WALES is almost unrecognisable from the nation it was in the middle of the eighteenth century. That may sound obvious, but it is remarkable to remember that back then we had few noticeable towns and no capital – let alone a parliament and other national institutions.

Welsh people poured out of their country and into another; and once across the border, more often than not the ultimate destination was London.

Hundreds of years have passed since our compatriots flocked to the English capital and the London Welsh remain one of its most celebrated peoples, sustained by various organisations that promote our nation.

Back in 1751, however, one noticeable institution emerged that remains prominent today: The Honourable Society of Cymmrodorion.

With its origins in the Most Honourable and Loyal Society of Antient Britons – founded in 1715 as an association of Welshmen who organised the annual St David’s Day dinner in the capital, as well as helping families of London Welsh people in distress – the Cymmrodorion, like the now global Welsh diaspora, has stood the test of time.

Our society’s history is too lengthy to recall in this column, but it is worth explaining the name. The title Cymmrodorion was formed from ‘cyn-frodorion’ or ‘earliest natives’, to signify the unique role of the Welsh linking modern Great Britain with the ancient Britons who had occupied the island for millennia before the coming of the Saxons, implying that the Welsh should be held in high regard for holding the key to the earliest history of Britain.

Since those early days, the Cymmrodorion have continued to explore Wales’s ancient past but also serve as a unique forum for promoting discussions on Welsh current affairs.

Indeed, our members have had an influential hand in debates that led to the formation of key institutions – including our National Library and National Museum, both founded in 1907 – and through our Transactions, a journal that has been published since the late nineteenth century, we have kept an annual scholarly record of the papers delivered to our community every year.

We are also proud to have been the original publisher of ‘Y Bywgraffiadur Cymreig’ and its English-language equivalent, the ‘Dictionary of Welsh Biography’.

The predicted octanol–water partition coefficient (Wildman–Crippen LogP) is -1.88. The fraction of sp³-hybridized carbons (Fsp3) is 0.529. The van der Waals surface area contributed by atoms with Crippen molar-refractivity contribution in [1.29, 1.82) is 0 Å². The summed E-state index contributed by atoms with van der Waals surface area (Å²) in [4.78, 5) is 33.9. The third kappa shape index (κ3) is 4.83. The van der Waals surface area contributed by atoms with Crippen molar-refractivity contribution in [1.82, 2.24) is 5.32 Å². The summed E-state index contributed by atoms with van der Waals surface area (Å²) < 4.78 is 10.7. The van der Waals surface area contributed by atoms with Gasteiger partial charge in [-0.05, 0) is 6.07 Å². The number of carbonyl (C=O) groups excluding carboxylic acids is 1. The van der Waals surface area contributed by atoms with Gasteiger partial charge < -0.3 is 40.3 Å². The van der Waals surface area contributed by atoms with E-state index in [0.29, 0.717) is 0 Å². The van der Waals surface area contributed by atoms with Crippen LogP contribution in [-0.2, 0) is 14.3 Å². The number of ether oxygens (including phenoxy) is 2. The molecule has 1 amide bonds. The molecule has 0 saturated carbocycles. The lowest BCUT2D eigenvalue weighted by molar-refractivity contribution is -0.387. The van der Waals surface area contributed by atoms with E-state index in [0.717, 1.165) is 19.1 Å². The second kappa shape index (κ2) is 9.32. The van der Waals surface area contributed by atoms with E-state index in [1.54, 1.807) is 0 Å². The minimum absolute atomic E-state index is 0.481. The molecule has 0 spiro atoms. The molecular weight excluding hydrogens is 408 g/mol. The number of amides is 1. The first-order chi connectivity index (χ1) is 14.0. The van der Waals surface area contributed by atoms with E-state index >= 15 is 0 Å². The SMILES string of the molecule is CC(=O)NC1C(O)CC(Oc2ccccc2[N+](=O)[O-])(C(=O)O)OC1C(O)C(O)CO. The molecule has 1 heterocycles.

The society continues to recognise the work of many individuals who have given distinguished service to Wales too, specifically through the Cymmrodorion Medal. Past recipients across various industries and backgrounds include Saunders Lewis, Goronwy Edwards, Kyffin Williams, and Jan Morris.

Above all, it is as a network for sharing ideas, hosting discussion and stimulating debate that gives the Cymmrodorion its special place in modern Wales.

Although the pandemic has caused a temporary halt to our in-person London events, meaning that for the first time in 270 years the Cymmrodorion’s talks moved online, our forum has been extended to a wider audience than would ever be possible in person; members and friends of the society have joined us from around the world in their hundreds to hear the latest ideas that are influencing contemporary Wales.


This week we were lucky enough to welcome the poet and critic Dr Grahame Davies to the Society, who revealed the full and surprising story of the Welsh relationship with Islam.

Such a subject is typical of the fascinating areas we are able to cover at the Cymmrodorion, thanks to the brilliant minds Wales continues to produce and the appetite there is to digest their work.

Over the last year, for example, we have heard insights on a range of topics – from the history of St Fagans to Unesco in Wales, from opposition to the Great War to Welsh architectural records – which have enabled the transfer of ideas and sparked scintillating conversation.

In essence, through our work, the Cymmrodorion have continued to champion a shared sense of Welsh community, something we have long sought to inspire among our members and wider civic society.

This is a crucial element of the Cymmrodorion mission: to bring people together to hear a range of voices promoting the language, literature, arts and science of Wales. It is important to emphasise that having a forum to engage in the Welsh national story – like we have done throughout our history – is critical to the development of our nation as a whole.

After all, the last 12 months – probably more than any other period in recent memory – has brought into sharp focus the distinctiveness of Wales to people across our own country but also in different parts of the UK too. Therefore, there is no better time for us to explore our past, understand our present, and look to the future.

However, the Cymmrodorion – as an organisation – cannot achieve this alone. Over the years we have relied on the generous and unwavering support of members, who want to contribute to a national conversation about Wales and its people. In short, without its ‘community’ of engaged participants, the Cymmrodorion cannot be what it is.

We must remember, after all, that each of us has a stake in Wales: as citizens and patriots, but as interested observers and participants too. The Cymmrodorion has been playing its role in facilitating discussions around contemporary society for close to three centuries.

But now, perhaps more than ever, those discussions are fundamental in tracing the multi-faceted story of Wales to the present day. And it is only if we all engage in a national conversation will we be able to influence Wales – for the better – tomorrow.

You can become a member of the Cymmrodorion and read more about its work here